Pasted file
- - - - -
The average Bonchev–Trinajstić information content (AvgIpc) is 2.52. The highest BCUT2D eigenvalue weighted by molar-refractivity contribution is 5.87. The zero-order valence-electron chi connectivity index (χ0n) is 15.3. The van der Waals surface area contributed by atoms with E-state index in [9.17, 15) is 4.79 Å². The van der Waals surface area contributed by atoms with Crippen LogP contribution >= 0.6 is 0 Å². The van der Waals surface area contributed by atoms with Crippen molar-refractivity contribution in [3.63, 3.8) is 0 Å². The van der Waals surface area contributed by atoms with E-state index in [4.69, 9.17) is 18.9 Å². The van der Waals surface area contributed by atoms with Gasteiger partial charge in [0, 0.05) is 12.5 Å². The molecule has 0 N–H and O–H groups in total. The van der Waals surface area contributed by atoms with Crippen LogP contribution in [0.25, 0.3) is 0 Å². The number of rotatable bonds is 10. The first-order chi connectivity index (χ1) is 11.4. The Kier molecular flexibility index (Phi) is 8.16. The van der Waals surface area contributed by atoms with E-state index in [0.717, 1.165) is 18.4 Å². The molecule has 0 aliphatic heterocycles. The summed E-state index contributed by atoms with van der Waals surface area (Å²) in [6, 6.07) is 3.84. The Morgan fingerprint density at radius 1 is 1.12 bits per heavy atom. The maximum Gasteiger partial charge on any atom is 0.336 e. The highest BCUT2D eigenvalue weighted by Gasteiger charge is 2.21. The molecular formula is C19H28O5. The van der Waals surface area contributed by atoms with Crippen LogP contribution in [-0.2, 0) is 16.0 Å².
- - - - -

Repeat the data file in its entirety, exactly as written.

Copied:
The average Bonchev–Trinajstić information content (AvgIpc) is 2.52. The highest BCUT2D eigenvalue weighted by molar-refractivity contribution is 5.87. The zero-order valence-electron chi connectivity index (χ0n) is 15.3. The van der Waals surface area contributed by atoms with E-state index in [9.17, 15) is 4.79 Å². The van der Waals surface area contributed by atoms with Crippen LogP contribution >= 0.6 is 0 Å². The van der Waals surface area contributed by atoms with Crippen molar-refractivity contribution in [3.63, 3.8) is 0 Å². The van der Waals surface area contributed by atoms with E-state index in [4.69, 9.17) is 18.9 Å². The van der Waals surface area contributed by atoms with Gasteiger partial charge in [0, 0.05) is 12.5 Å². The molecule has 0 N–H and O–H groups in total. The van der Waals surface area contributed by atoms with Crippen LogP contribution in [0.25, 0.3) is 0 Å². The number of rotatable bonds is 10. The first-order chi connectivity index (χ1) is 11.4. The Kier molecular flexibility index (Phi) is 8.16. The van der Waals surface area contributed by atoms with E-state index in [0.717, 1.165) is 18.4 Å². The molecule has 0 aliphatic heterocycles. The summed E-state index contributed by atoms with van der Waals surface area (Å²) in [6, 6.07) is 3.84. The Morgan fingerprint density at radius 1 is 1.12 bits per heavy atom. The maximum Gasteiger partial charge on any atom is 0.336 e. The highest BCUT2D eigenvalue weighted by Gasteiger charge is 2.21. The molecular formula is C19H28O5. The van der Waals surface area contributed by atoms with Crippen LogP contribution in [-0.2, 0) is 16.0 Å².